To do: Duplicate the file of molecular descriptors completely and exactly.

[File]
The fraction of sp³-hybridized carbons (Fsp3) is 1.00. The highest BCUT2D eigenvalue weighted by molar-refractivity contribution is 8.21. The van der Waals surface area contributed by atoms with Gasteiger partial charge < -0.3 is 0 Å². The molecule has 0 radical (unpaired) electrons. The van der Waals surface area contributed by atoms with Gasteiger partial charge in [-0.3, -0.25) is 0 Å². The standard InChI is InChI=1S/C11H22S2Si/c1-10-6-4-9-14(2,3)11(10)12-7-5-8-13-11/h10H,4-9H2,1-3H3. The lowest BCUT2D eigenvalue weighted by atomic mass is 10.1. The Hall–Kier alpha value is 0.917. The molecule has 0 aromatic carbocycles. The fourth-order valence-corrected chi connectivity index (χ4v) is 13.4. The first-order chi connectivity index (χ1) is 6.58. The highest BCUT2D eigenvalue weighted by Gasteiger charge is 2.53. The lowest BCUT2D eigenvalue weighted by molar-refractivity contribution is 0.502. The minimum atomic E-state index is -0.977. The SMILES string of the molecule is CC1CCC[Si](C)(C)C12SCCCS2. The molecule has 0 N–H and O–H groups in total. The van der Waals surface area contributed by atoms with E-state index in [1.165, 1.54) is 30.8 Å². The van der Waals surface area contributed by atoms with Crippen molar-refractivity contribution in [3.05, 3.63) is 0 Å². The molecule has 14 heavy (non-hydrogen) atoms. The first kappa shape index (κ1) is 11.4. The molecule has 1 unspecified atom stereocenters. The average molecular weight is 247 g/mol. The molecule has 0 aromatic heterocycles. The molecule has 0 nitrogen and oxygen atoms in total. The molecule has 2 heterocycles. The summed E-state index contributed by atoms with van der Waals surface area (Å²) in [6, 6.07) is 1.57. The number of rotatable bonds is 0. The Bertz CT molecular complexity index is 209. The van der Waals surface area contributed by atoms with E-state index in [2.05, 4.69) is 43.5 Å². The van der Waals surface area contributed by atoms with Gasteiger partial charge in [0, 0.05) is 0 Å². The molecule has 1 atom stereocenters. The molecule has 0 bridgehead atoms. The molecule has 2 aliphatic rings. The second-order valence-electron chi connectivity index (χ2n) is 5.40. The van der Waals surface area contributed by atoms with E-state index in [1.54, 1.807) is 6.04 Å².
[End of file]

The fraction of sp³-hybridized carbons (Fsp3) is 1.00. The highest BCUT2D eigenvalue weighted by molar-refractivity contribution is 8.21. The van der Waals surface area contributed by atoms with Gasteiger partial charge < -0.3 is 0 Å². The molecule has 0 radical (unpaired) electrons. The van der Waals surface area contributed by atoms with Gasteiger partial charge in [-0.3, -0.25) is 0 Å². The standard InChI is InChI=1S/C11H22S2Si/c1-10-6-4-9-14(2,3)11(10)12-7-5-8-13-11/h10H,4-9H2,1-3H3. The lowest BCUT2D eigenvalue weighted by atomic mass is 10.1. The Hall–Kier alpha value is 0.917. The molecule has 0 aromatic carbocycles. The fourth-order valence-corrected chi connectivity index (χ4v) is 13.4. The first-order chi connectivity index (χ1) is 6.58. The highest BCUT2D eigenvalue weighted by Gasteiger charge is 2.53. The lowest BCUT2D eigenvalue weighted by molar-refractivity contribution is 0.502. The minimum atomic E-state index is -0.977. The SMILES string of the molecule is CC1CCC[Si](C)(C)C12SCCCS2. The molecule has 0 N–H and O–H groups in total. The van der Waals surface area contributed by atoms with E-state index in [1.165, 1.54) is 30.8 Å². The van der Waals surface area contributed by atoms with Crippen molar-refractivity contribution in [3.05, 3.63) is 0 Å². The molecule has 14 heavy (non-hydrogen) atoms. The first kappa shape index (κ1) is 11.4. The molecule has 1 unspecified atom stereocenters. The average molecular weight is 247 g/mol. The molecule has 0 aromatic heterocycles. The molecule has 0 nitrogen and oxygen atoms in total. The molecule has 2 heterocycles. The summed E-state index contributed by atoms with van der Waals surface area (Å²) in [6, 6.07) is 1.57. The number of rotatable bonds is 0. The Bertz CT molecular complexity index is 209. The van der Waals surface area contributed by atoms with E-state index in [2.05, 4.69) is 43.5 Å². The van der Waals surface area contributed by atoms with Gasteiger partial charge in [0, 0.05) is 0 Å². The molecule has 1 atom stereocenters. The molecule has 0 bridgehead atoms. The molecule has 2 aliphatic rings. The second-order valence-electron chi connectivity index (χ2n) is 5.40. The van der Waals surface area contributed by atoms with E-state index in [1.54, 1.807) is 6.04 Å².